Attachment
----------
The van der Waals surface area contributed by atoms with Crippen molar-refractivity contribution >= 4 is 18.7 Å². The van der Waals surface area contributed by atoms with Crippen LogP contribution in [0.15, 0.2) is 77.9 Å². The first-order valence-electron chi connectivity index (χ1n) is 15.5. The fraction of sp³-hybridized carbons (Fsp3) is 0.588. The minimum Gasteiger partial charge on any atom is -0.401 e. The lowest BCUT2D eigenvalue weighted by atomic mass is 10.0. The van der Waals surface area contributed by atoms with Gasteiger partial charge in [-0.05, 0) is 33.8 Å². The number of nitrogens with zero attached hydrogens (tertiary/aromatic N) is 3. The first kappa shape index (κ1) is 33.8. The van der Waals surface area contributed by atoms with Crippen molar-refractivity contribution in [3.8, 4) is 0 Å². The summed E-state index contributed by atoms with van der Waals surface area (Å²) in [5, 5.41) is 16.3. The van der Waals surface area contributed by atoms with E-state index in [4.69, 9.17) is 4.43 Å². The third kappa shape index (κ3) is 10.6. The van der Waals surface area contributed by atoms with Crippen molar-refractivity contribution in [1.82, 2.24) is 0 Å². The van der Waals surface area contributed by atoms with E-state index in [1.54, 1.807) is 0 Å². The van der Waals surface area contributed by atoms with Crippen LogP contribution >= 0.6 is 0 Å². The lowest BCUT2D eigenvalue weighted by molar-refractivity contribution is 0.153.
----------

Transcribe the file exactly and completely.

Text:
The van der Waals surface area contributed by atoms with Crippen molar-refractivity contribution >= 4 is 18.7 Å². The van der Waals surface area contributed by atoms with Crippen LogP contribution in [0.15, 0.2) is 77.9 Å². The first-order valence-electron chi connectivity index (χ1n) is 15.5. The fraction of sp³-hybridized carbons (Fsp3) is 0.588. The minimum Gasteiger partial charge on any atom is -0.401 e. The lowest BCUT2D eigenvalue weighted by atomic mass is 10.0. The van der Waals surface area contributed by atoms with Gasteiger partial charge in [-0.05, 0) is 33.8 Å². The number of nitrogens with zero attached hydrogens (tertiary/aromatic N) is 3. The first kappa shape index (κ1) is 33.8. The van der Waals surface area contributed by atoms with Crippen molar-refractivity contribution in [3.8, 4) is 0 Å². The summed E-state index contributed by atoms with van der Waals surface area (Å²) in [5, 5.41) is 16.3. The van der Waals surface area contributed by atoms with E-state index in [4.69, 9.17) is 4.43 Å². The third kappa shape index (κ3) is 10.6. The van der Waals surface area contributed by atoms with Crippen molar-refractivity contribution in [1.82, 2.24) is 0 Å². The van der Waals surface area contributed by atoms with E-state index in [1.54, 1.807) is 0 Å². The van der Waals surface area contributed by atoms with Crippen LogP contribution >= 0.6 is 0 Å². The lowest BCUT2D eigenvalue weighted by molar-refractivity contribution is 0.153.